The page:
Menstrual cycles are typically 25 to 36 days in length with three to seven days of bleeding. The regulation of the menstrual cycle is directly due to the hormones estrogen and progesterone. From time to time, women suffer from temporary conditions that may cause a shift in these hormones, which causes the period to last a little longer than usual. In addition, there are some long-term medical conditions that cause prolonged bleeding.
Polycystic Ovary Syndrome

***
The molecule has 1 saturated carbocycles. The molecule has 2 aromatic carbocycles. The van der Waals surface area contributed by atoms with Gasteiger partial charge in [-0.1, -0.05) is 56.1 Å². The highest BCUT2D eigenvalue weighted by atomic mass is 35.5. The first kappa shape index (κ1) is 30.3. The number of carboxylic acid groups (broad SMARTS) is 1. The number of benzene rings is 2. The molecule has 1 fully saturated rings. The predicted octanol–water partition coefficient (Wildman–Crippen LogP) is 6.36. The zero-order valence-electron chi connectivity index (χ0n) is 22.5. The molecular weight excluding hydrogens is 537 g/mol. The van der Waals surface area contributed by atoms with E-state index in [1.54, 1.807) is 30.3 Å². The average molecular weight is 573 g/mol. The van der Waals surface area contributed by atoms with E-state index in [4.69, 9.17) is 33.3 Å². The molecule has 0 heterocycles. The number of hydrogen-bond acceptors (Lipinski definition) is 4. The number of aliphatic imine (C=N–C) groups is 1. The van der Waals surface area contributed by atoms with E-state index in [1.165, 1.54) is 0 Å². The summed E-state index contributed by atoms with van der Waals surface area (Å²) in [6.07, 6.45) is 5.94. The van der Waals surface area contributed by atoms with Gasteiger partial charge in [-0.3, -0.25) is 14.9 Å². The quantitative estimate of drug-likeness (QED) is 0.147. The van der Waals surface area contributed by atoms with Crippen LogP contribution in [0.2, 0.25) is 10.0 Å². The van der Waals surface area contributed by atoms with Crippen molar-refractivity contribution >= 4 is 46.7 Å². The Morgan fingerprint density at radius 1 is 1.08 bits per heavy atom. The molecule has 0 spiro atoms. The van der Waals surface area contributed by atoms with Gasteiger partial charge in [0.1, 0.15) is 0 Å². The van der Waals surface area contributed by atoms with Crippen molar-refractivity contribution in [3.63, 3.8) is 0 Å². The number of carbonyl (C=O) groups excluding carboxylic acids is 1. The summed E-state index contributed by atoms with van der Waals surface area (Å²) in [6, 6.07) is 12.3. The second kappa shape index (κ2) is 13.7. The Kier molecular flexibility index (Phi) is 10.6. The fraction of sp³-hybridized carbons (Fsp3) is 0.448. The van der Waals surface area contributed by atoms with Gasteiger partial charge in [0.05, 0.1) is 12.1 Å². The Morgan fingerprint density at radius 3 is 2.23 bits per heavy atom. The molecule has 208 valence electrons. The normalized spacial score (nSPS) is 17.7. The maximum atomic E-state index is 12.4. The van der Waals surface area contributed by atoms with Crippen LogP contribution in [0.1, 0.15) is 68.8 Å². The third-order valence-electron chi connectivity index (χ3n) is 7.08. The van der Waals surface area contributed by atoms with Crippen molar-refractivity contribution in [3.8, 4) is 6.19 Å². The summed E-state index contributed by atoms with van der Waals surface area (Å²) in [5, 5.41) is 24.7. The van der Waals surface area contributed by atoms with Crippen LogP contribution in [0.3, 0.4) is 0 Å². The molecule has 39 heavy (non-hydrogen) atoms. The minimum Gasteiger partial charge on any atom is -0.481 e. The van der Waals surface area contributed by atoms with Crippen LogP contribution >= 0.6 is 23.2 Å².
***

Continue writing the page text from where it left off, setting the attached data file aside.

Polycystic ovary syndrome, or PCOS, is a condition caused by an overproduction of luteinizing hormone. During a normal menstrual cycle, luteinizing hormone is released, which in turn signals to the ovaries to produce estrogen, progesterone and androgens. The pituitary gland in women with PCOS releases too much of the luteinizing hormone, which causes an imbalance in the amount of estrogen released. This makes androgens–male hormones–more dominant. The over-abundance of androgens causes facial hair, weight gain and pattern hair loss. Women with PCOS also have ovaries that are polycystic, meaning they contain many cysts. Every month in a normal cycle, the estrogen released by the ovary produces an egg within a small sack called a cyst. Once the egg has matured, a surge of estrogen is released, causing the cyst to rupture. Since there is not enough estrogen being produced to mature the egg in a woman with PCOS, the cyst doesn’t rupture and the egg never reaches maturity, causing the cyst to remain intact. This often leads to irregular, heavy, scanty or prolonged menstrual cycles and infertility due to lack of ovulation.